To call the Red Sox' desire to ship Kevin Youkilis to parts foreign the "worst kept secret in baseball" might honestly be to mistake the meaning of the word "secret". As much as it's true that the team hasn't openly admitted they want to be rid of the corner infielder to make way for Will Middlebrooks, that there are so many stories confirming said goal is telling, especially given that this is the team that signed John Lackey and Carl Crawford before the fact that they were talking even got out to the media.
Hmm... Maybe there's something to be said for not sneaking deals past the media.
But I digress; what's important here is that the Red Sox are trading Youkilis, and if anyone can meet their price, the first baseman who has brought so much to the team over his career will be gone from the Red Sox organization for the first time since he was drafted.
The question is: where will he end up, and what will the Sox get in return?
It's important to understand that trading Kevin Youkilis now is nowhere near the same thing as even trading Kevin Youkilis three months ago. This is not the All-Star Kevin Youkilis, or even really the workhorse at this moment. Kevin Youkilis is a flyer. A shadow of his former self who teams are hoping still contains a spark to be ignited by a change of scenery. Such a shadow doesn't cost much. Long story short, any team that wants Kevin Youkilis has enough to get him.
So who are we talking about here? A recent report from Ken Rosenthat and Jon Morosi suggested that the Los Angeles Dodgers, Cleveland Indians, Arizona Diamondbacks, and Chicago White Sox would all be interested in acquiring Youkilis' services-in spite of the almost unanimously negative reports from scouts on Youkilis' present abilities. It's not hard to see why.
For the White Sox the problem is at third base, where the likes of Eduardo Escobar, Orlando Hudson, and Brent Morel by far the worst production of any team's third baseman. A shocking -1.4 combined WAR powered by a .178/.252/.236 line means that the White Sox would be better off with Youkilis even at his current level.
The Indians, too, fall short at third. While Jack Hannahan is back from the disabled list, he's not exactly an impressive specimen taking the whole of his career into account, and he's not been able to hit lefties, which is something Youkilis has still pulled off well enough even in his diminished state. Ryan Roberts is about as bad for the Diamondbacks.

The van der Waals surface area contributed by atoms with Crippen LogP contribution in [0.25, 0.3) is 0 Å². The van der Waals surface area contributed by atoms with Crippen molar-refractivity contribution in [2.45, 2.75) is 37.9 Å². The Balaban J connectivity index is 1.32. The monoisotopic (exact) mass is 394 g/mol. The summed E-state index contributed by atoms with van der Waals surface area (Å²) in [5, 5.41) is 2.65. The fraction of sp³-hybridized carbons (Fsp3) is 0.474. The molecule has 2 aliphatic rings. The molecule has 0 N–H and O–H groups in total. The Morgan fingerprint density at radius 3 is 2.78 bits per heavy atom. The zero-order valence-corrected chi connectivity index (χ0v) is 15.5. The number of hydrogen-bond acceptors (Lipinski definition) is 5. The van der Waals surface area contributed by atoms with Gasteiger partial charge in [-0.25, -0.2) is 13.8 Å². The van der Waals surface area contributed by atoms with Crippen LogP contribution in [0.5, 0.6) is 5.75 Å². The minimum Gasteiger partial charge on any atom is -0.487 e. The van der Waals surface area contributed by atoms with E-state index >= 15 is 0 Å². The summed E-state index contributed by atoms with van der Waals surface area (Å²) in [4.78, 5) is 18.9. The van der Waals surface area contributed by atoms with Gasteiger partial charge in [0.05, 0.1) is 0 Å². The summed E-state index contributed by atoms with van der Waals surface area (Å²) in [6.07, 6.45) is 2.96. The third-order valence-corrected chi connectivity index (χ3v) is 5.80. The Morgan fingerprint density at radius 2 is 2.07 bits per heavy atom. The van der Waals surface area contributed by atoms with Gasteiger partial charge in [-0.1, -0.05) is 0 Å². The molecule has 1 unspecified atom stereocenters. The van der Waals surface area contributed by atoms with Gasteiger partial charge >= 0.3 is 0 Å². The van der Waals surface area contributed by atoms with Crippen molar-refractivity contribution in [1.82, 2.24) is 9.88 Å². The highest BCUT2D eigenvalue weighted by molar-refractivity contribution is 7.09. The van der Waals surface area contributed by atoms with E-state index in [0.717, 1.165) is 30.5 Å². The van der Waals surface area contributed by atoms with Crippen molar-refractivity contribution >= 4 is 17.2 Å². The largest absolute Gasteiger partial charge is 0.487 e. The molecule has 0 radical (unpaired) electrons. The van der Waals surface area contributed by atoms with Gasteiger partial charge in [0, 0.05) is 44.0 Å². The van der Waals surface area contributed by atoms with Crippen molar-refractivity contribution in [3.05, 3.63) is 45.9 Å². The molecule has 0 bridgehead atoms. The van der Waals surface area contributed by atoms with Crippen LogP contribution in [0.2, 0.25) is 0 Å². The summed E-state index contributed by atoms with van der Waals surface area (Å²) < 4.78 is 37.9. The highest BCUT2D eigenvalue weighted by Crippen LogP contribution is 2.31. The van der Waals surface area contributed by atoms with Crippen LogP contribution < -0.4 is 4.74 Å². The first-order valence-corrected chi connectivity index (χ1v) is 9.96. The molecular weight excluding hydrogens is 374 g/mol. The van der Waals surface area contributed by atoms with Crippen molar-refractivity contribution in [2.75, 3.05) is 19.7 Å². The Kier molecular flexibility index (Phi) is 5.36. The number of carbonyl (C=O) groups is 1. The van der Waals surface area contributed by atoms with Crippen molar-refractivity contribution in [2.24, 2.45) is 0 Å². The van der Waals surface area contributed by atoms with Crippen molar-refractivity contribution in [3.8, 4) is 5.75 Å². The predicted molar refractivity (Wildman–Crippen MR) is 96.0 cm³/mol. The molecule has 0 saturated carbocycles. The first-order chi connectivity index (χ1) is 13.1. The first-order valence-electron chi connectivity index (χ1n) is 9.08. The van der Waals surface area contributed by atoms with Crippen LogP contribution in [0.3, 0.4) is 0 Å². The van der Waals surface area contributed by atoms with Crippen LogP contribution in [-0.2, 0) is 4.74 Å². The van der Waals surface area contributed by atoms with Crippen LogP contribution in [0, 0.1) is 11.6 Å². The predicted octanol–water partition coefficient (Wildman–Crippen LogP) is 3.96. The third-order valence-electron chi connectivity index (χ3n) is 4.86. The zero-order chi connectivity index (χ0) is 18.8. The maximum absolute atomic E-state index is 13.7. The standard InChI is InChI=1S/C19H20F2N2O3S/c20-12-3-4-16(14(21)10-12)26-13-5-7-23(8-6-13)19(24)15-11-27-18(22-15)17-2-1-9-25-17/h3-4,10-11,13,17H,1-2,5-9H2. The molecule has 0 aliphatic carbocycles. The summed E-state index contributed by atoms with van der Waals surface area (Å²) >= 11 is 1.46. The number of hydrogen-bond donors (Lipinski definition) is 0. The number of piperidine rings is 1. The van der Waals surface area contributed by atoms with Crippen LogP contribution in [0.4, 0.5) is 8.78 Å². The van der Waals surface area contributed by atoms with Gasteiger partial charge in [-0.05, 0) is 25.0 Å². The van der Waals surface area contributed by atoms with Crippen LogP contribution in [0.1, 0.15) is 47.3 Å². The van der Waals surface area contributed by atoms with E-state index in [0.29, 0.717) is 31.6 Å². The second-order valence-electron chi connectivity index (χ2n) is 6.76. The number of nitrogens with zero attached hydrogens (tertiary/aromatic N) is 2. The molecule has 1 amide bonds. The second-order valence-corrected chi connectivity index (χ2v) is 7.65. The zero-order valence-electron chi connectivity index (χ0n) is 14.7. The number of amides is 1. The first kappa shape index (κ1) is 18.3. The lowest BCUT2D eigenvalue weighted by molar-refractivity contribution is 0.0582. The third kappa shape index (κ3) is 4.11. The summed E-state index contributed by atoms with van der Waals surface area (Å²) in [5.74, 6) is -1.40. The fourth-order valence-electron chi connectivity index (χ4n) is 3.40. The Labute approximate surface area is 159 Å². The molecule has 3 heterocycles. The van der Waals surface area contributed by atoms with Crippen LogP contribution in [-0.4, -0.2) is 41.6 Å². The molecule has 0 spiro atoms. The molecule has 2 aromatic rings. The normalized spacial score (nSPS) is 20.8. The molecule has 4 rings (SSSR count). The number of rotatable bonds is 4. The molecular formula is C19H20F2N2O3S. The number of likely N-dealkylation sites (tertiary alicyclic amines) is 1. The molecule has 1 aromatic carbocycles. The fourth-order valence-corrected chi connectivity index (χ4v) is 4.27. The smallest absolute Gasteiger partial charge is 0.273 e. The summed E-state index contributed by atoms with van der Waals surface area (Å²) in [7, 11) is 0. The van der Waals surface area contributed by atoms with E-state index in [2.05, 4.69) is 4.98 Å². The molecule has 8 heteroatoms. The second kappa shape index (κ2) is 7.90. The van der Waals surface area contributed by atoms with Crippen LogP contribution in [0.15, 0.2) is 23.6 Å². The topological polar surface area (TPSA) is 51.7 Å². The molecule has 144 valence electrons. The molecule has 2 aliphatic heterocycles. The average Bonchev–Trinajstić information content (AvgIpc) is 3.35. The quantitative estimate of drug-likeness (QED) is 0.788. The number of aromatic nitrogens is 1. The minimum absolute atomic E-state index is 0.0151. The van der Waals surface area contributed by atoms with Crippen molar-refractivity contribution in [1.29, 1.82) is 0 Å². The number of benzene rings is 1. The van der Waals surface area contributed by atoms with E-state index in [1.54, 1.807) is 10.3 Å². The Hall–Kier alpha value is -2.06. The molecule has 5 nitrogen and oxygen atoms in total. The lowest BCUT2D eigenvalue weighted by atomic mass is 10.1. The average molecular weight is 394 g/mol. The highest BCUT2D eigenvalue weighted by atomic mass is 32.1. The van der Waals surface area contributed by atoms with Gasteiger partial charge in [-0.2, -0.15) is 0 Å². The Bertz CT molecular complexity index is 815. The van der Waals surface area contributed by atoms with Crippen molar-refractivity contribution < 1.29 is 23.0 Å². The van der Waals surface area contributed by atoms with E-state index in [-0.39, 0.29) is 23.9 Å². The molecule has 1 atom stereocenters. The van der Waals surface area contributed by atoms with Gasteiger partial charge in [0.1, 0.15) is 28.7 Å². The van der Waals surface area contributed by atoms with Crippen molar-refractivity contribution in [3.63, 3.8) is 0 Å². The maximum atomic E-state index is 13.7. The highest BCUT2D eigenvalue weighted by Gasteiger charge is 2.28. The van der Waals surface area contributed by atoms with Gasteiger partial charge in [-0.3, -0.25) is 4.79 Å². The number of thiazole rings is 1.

Really, only Los Angeles has no reason to want Kevin Youkilis at third thanks to Jerry Hairston and Elian Herrera. Unfortunately for them, James Loney has about as much power as a little leaguer so far this year and, like Hannahan, is completely useless against lefties. Having Youkilis as a platoon bat and pinch hitter could be a decent boost for them as well.
What the Sox can get from each team will likely depend on whether they're buying or selling at the trade deadline-Youkilis is likely in line to be traded regardless of whether the Sox are looking to build the team or break it down. As a seller, the Sox would likely be willing to pick up the rest of Youkilis' contract in order to increase the value of the prospect(s) they might receive in return, whereas if they're buying they'll probably be in it either as a three-way trade or at least to free up some salary for another move.
If they're selling, then the likes of Los Angeles, Chicago, and Cleveland look a bit less appetizing. Given the free-spending ways of the new LA ownership, it seems unlikely that they would want to give up talent for Youkilis rather than simply take the financial hit, especially since their ability to impact the draft and international free agency is being greatly diminished by the new CBA. The White Sox, on the other hand, have pretty much nothing in the way of the farm system. Cleveland is not much better off.
That leaves the Arizona Diamondbacks-a team which isn't likely to want to drop some $6 million on Youkilis to begin with, and has a very deep farm system to boot. They're still not in for a blue chip prospect, but there's a decent possibility for getting someone worth watching, who could slot into Boston's top-20, which is actually a decent achievement this year.
What remains to be seen is which group the Sox will be targeting come July. While a few games ago the Diamondbacks may have seen like the best match, that the Sox are now 34-33 to Arizona' 33-35, well, it somehow doesn't look as good. Of course, in that vein, they may not be interested in trading to an NL Central team that could cost them a wild card spot.
We'll know more in the coming weeks and, if Youkilis can finally start swinging the bat, maybe the team will even be in line to pick up something better.